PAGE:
Reaffirming the 2014 US State Department Country Report on Human Rights Practices in Ethiopia, which judged that “Prison and pre-trial detention centre conditions remained harsh and in some cases life threatening” and  the deep concern of the UN Committee Against Torture in its 2010 report about “the routine use of torture” by police, prison officers, and other members of the security forces, including the military, against political dissidents and opposition party members, students, alleged terrorists…”. The recorded death of students Nuredin Hassen, Galana Nadhii and Nimona Tilahun after severe torture indicates that no any tendency of improvement in maltreating of the prisoners;

Regretting the continued dominance of the EPRDF in nationwide elections for local and city council positions held in 2013, and in the National Election held in May 2015. EPRDF-affiliated parties won all but five of approximately 3.6 million seats; 33 opposition parties boycotted the elections. The EPRDF also fully controlled and declared a landslide victory of the May 2015 National Election;

Understanding further that in its latest report the Committee to Protect Journalists, based on empirical evidence, put Ethiopia the fourth worst place in the world for journalists and one of  “the 10 most censored countries” and “ the top 10 worst jailers of journalists worldwide”;

Considering that 17 Oromo journalists that have been fired from Oromia Radio and Television Organization (ORTO) since  June 25, 2014;

Proclaiming that despite the adoption of the National Policy on Women (1993) and the National Action Plan on Gender Equality (2006-2010) and some commendable provisions of the National Constitution, discrimination and sexual violence against Oromo women in Ethiopia is still widespread[5], notably so in rural areas;

Emphasising the need to take all necessary measures to ensure any violence against women is prosecuted and punished adequately, and that the victims have immediate means of redress and protection, as per the CEDAW Committee 2004 recommendation, as well as the more general need to ensure that all the CEDAW Committee 2004 recommendations be fully implemented;

Affirming the Human and democratic rights enshrined in the constitution of the Federal Republic of Ethiopia that grants the citizen to freedom;

Fully believing that the international community has a moral duty to encourage the Ethiopian government to stick to its constitution and international bill of rights that it has signed;

Appreciating the human rights groups such as Amnesty International, Human Rights Watch, HRLHA, Genocide Watch, OSG, OSGA etc., that operate under significant government restrictions and manage to reach the areas affected by atrocities committed by EPRDF regime, a ruling regime that has remained in power for 25 years by blocking every opportunity to create genuine democracy, and by a blatant disregard for and denial of free and fair elections;

Condemning the boundless human atrocities, such as extrajudicial killings, disappearances, torture, arbitrary arrests of innocent people, prolonged detention without trial, sexual violence, and evictions from land[6] committed by the Ethiopian government;

Expressing its grave concern at the continuing imprisonment of Oromo students, journalists and political leaders, without their having been tried by a court of law, and demanding their immediate release.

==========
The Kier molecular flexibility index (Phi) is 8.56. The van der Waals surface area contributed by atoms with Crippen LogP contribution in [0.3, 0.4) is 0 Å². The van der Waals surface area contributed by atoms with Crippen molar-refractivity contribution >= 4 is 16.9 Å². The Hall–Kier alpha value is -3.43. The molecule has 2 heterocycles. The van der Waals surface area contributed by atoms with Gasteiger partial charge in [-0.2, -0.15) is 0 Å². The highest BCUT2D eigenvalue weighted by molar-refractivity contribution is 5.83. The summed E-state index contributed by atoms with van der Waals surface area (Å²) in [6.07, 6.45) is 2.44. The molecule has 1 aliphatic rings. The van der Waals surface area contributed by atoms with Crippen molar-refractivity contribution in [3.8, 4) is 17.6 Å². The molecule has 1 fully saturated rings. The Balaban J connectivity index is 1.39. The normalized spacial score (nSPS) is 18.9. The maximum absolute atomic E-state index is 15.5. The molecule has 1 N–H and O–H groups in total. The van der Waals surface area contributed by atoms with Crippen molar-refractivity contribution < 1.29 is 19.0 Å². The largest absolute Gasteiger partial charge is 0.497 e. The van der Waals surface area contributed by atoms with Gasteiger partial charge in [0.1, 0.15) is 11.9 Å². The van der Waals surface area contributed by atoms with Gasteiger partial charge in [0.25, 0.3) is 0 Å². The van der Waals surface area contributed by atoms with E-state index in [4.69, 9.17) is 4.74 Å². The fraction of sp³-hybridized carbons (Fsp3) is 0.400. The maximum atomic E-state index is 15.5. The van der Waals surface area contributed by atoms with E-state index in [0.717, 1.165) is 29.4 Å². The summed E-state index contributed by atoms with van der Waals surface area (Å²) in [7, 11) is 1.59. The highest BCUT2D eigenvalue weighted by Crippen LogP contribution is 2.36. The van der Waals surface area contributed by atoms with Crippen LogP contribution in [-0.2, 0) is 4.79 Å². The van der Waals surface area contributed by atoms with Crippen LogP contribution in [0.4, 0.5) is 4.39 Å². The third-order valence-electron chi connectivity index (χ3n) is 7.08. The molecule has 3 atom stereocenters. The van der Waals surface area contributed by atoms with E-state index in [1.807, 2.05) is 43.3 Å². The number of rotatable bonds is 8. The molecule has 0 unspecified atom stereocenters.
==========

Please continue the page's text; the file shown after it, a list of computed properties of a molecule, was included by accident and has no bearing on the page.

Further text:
Therefore, we, the UNPO General Assembly:

Solemnly affirm that the government of Ethiopia is systematically committing  massive human rights violations against the Oromo people Request to ensure that those responsible for killings, beatings, torture and other grave human rights violations be brought to justice. Call upon the Ethiopian government to fully respect human rights and fundamental freedoms, including freedom of association, freedom of expression, freedom of media and freedom of conscience. Call on the EU, UN, AU and all democratic governments to reconsider their approach to Ethiopia, particularly if no progress is made towards compliance with the essential elements of various international agreements, in particular on core human rights issues, such as access to the International Committee of the Red Cross (ICRC) to visit prisons, the release of the political  prisoners etc. Deplore the unlawful use of lethal force by the government security forces, as well as sexual violence which destabilises the family, and the eviction of the Oromo from their ancestral land, which is designed to uproot these indigenous people. Condemn the ever more frequent attacks of armed forces, police and security agents against peaceful demonstrators. Insist on participation by the European Union and international community in resolving the political problems of the country. Urge the Ethiopian authorities to review the press law, Civil Society Law and Anti-Terrorist proclamation adopted in 2009.Urge the Ethiopian authorities to investigate the allegations of harassment and arbitrary arrests affecting opposition and civil society organisations, and to bring those responsible to trial. Encourage Ethiopian authorities to release Oromo political prisoners languishing in prisons for many years unconditionally.Instruct UNPO’s President to forward this resolution to the Ethiopian government, to the Council, the Commission and Parliament of the EU, to the Pan-African Parliament and the Executive Council of the African Union, to the UN and some democratic governments.